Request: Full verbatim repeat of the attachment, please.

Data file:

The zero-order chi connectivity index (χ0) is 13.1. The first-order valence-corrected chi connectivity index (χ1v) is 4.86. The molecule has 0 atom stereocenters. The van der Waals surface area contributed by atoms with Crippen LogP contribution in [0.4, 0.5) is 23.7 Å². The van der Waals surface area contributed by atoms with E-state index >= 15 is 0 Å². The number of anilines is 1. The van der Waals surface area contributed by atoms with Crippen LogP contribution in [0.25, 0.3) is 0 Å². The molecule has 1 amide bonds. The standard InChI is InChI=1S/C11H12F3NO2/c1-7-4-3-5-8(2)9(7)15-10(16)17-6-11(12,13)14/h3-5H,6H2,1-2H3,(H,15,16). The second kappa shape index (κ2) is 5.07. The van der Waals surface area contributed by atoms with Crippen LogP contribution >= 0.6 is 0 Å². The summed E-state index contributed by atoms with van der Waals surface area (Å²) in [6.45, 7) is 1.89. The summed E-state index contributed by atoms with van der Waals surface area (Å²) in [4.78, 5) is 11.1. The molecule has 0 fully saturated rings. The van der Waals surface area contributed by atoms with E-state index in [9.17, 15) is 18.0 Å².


The zero-order chi connectivity index (χ0) is 13.1. The first-order valence-corrected chi connectivity index (χ1v) is 4.86. The molecule has 0 atom stereocenters. The van der Waals surface area contributed by atoms with Crippen LogP contribution in [0.4, 0.5) is 23.7 Å². The van der Waals surface area contributed by atoms with E-state index >= 15 is 0 Å². The number of anilines is 1. The van der Waals surface area contributed by atoms with Crippen LogP contribution in [0.25, 0.3) is 0 Å². The molecule has 1 amide bonds. The standard InChI is InChI=1S/C11H12F3NO2/c1-7-4-3-5-8(2)9(7)15-10(16)17-6-11(12,13)14/h3-5H,6H2,1-2H3,(H,15,16). The second kappa shape index (κ2) is 5.07. The van der Waals surface area contributed by atoms with Crippen LogP contribution >= 0.6 is 0 Å². The summed E-state index contributed by atoms with van der Waals surface area (Å²) in [6.45, 7) is 1.89. The summed E-state index contributed by atoms with van der Waals surface area (Å²) in [4.78, 5) is 11.1. The molecule has 0 fully saturated rings. The van der Waals surface area contributed by atoms with E-state index in [9.17, 15) is 18.0 Å².